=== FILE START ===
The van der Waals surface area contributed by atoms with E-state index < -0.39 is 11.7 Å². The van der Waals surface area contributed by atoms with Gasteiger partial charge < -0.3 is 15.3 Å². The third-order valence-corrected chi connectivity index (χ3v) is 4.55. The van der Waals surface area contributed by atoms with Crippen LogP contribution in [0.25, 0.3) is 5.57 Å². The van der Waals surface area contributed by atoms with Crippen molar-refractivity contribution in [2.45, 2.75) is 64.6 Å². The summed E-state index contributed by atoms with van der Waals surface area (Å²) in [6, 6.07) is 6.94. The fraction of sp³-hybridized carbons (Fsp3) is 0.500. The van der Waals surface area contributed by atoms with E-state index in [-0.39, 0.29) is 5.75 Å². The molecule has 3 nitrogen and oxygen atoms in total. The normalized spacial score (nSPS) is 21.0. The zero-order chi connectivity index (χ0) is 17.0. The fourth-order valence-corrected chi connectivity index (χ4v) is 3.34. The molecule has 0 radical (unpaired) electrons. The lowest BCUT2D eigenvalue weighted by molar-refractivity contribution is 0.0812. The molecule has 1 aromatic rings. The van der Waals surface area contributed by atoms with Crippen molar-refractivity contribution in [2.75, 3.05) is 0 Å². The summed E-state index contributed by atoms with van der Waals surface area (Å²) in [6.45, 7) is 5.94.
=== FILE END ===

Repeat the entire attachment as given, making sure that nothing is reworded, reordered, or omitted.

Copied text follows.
The van der Waals surface area contributed by atoms with E-state index < -0.39 is 11.7 Å². The van der Waals surface area contributed by atoms with Gasteiger partial charge < -0.3 is 15.3 Å². The third-order valence-corrected chi connectivity index (χ3v) is 4.55. The van der Waals surface area contributed by atoms with Crippen LogP contribution in [0.25, 0.3) is 5.57 Å². The van der Waals surface area contributed by atoms with Crippen molar-refractivity contribution in [2.45, 2.75) is 64.6 Å². The summed E-state index contributed by atoms with van der Waals surface area (Å²) in [6, 6.07) is 6.94. The fraction of sp³-hybridized carbons (Fsp3) is 0.500. The van der Waals surface area contributed by atoms with E-state index in [-0.39, 0.29) is 5.75 Å². The molecule has 3 nitrogen and oxygen atoms in total. The normalized spacial score (nSPS) is 21.0. The zero-order chi connectivity index (χ0) is 17.0. The fourth-order valence-corrected chi connectivity index (χ4v) is 3.34. The molecule has 0 radical (unpaired) electrons. The lowest BCUT2D eigenvalue weighted by molar-refractivity contribution is 0.0812. The molecule has 1 aromatic rings. The van der Waals surface area contributed by atoms with Crippen molar-refractivity contribution in [2.75, 3.05) is 0 Å². The summed E-state index contributed by atoms with van der Waals surface area (Å²) in [6.45, 7) is 5.94.